Webster Congregational

First Congregational Church, Webster, New Hampshire
First Congregational Church, Webster, New Hampshire

Webster Congregational Church is in Merrimack County, New Hampshire.  It was built in 1823 using the late Federal style which was popular at the time and features an interesting three-stage tower shown in the photo above.  The original cost of $4,800 was recovered through the sale of the pews to the members and it has remained mostly unchanged in the past two centuries.  The church was locked the morning I was there, so I took a photo through the small panes around the front door.  I also found a pair of interior photos on the Library of Congress website.



St. Paul’s Episcopal

St. Paul's Episcopal, Royalton, Vermont
St. Paul’s Episcopal, Royalton, Vermont

St. Paul’s Episcopal Church is in Royalton, Vermont and was built in 1836.  It’s classified as Gothic Revival in the National Register.  It’s fairly simple in design compared to many of the older Vermont churches and it was originally painted brown.  The church’s congregation was generally small over the years and by the early 1970s, regular services were no longer being held.  After limping along for another two decades, the church was deconsecrated in 1996.  It’s maintained now by the Royalton Historical Society and used for community functions and weddings.


Plymouth Notch

Union Christian Church, Plymouth Notch, Vermont
Union Christian Church, Plymouth Notch, Vermont

Union Christian Church is part of the President Calvin Coolidge Historic Site in Plymouth, Vermont.  The Village of Plymouth Notch has a few homes, this church, a schoolhouse, general store and cheese factory and is said to look basically unchanged since the early 19th century when Calvin Coolidge was sworn in as the 30th U.S. President.

The Greek Revivial church was built in 1840 and was initially a Congregational Church. Nearby is Plymouth Cemetery, which includes the graves of several generations of the Coolidge family, including the grave of the former president.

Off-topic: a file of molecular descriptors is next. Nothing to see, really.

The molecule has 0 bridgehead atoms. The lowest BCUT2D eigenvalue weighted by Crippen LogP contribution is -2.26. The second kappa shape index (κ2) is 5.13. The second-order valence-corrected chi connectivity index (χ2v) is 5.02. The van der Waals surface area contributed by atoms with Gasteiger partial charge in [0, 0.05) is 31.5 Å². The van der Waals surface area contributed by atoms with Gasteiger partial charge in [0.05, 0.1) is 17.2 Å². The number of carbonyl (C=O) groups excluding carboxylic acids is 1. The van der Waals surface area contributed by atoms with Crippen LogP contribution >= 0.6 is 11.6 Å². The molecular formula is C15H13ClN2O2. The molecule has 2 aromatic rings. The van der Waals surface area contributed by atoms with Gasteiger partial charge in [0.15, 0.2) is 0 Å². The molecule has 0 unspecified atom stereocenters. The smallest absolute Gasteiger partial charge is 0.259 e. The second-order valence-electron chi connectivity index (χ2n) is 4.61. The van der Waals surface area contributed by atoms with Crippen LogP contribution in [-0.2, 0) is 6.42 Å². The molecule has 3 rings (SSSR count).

Vermont Churches

These are a few churches I happened to passed by in Vermont that I stopped to take an unplanned photo or two.  But for most of them there was limited information online on the history, so I’m putting them all in one post.

Waterbury Center Community Church, New Hampshire
Waterbury Center Community Church, Vermont

Originally a Methodist Church, Waterbury Church is in Waterbury Center, Vermont not far from Stowe.  The Federal style church was built in 1833 and is listed on the National Register.


Tinmouth is in a rural part of Vermont and the historic district is included on the National Register.  I stopped to take a photo of what I thought was an older church, but learned from a local that it was built in 1969 to replace the town’s church from 1836 that burned down.

West Brattleboro Baptist Church, Vermont

This brick Baptist Church in West Brattleboro, Vermont was built in 1834.

Resurrection Baptist Church, Montpelier, Vermont

I took a wrong side street while driving through Montpelier, Vermont and saw this little church at the end of a neighborhood.  It’s called Resurrection Baptist, and it appears to be slightly less than 50 years old, but I took a quick photo anyway.

Arts Center, Sharon, Vermont

Now an arts center in Sharon, Vermont, this building was a church in nearby Norwich and was moved to the current spot in 1910.

Hartford Churches

West Hartford Village Meeting House, Vermont

Built sometime around 1832, the Meeting House in Hartford, Vermont, as it was originally called, was the Congregational Church which was used for services until 1961.  It’s a Greek Revival style with octagonal bell chamber and Queen Anne styled stained glass.  Behind the  building is also a cemetery with over 200 graves, most dating to the 19th century.

Also in Greater Hartford is the United Church of Christ.  I’m unsure of the history of this church.

United Church of Christ, Hartford, Vermont



Loudon Baptist

Loudon Baptist Church, Loudon, New Hampshire
Loudon Baptist Church, Loudon, New Hampshire

Although this Greek Revival building in Loudon, New Hampshire has primarily been used as the town’s Town Hall since completion in 1781, it also served as home to a Baptist Congregation.  The first story is the town hall, and the second floor for the Loudon Center Free Will Baptist Church.   When built, it was one story, but was renovated in 1847 to add the additional floor for use as a church.  The building is also on the National Register.


North Charlestown Methodist

North Charlestown Methodist Church, New Hampshire
North Charlestown Methodist Church, New Hampshire

North Charlestown, New Hampshire is a rural village on the border of Vermont that was settled in the 1750s.  This Greek Revival Church was built in 1841 (organized 1811) and has some of the architectural details found on many of the churches in the Vermont/New Hampshire area.  Most of the significant alterations to the building were made in the 19th century.  The area’s historic district , which includes the Methodist Church, is listed on the National Register.